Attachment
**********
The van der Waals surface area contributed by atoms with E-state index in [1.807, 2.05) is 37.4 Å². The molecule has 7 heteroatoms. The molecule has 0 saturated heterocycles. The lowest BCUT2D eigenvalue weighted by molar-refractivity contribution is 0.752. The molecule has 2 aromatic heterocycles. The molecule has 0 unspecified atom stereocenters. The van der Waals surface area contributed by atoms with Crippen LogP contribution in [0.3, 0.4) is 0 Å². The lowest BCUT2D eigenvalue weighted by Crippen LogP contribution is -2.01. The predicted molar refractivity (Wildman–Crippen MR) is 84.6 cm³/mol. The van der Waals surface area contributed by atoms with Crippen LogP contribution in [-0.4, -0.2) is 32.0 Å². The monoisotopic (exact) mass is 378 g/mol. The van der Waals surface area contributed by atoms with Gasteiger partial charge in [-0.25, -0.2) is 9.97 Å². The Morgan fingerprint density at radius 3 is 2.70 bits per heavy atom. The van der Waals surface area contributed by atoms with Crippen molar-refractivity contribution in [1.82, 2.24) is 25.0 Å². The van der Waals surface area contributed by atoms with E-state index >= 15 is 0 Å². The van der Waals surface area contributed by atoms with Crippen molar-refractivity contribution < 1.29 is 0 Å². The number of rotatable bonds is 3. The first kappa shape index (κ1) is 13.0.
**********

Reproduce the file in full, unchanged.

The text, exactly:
The van der Waals surface area contributed by atoms with E-state index in [1.807, 2.05) is 37.4 Å². The molecule has 7 heteroatoms. The molecule has 0 saturated heterocycles. The lowest BCUT2D eigenvalue weighted by molar-refractivity contribution is 0.752. The molecule has 2 aromatic heterocycles. The molecule has 0 unspecified atom stereocenters. The van der Waals surface area contributed by atoms with Crippen LogP contribution in [0.3, 0.4) is 0 Å². The lowest BCUT2D eigenvalue weighted by Crippen LogP contribution is -2.01. The predicted molar refractivity (Wildman–Crippen MR) is 84.6 cm³/mol. The van der Waals surface area contributed by atoms with Crippen LogP contribution in [-0.4, -0.2) is 32.0 Å². The monoisotopic (exact) mass is 378 g/mol. The van der Waals surface area contributed by atoms with Gasteiger partial charge in [-0.25, -0.2) is 9.97 Å². The Morgan fingerprint density at radius 3 is 2.70 bits per heavy atom. The van der Waals surface area contributed by atoms with Crippen molar-refractivity contribution in [1.82, 2.24) is 25.0 Å². The van der Waals surface area contributed by atoms with E-state index >= 15 is 0 Å². The van der Waals surface area contributed by atoms with Crippen molar-refractivity contribution < 1.29 is 0 Å². The number of rotatable bonds is 3. The first kappa shape index (κ1) is 13.0.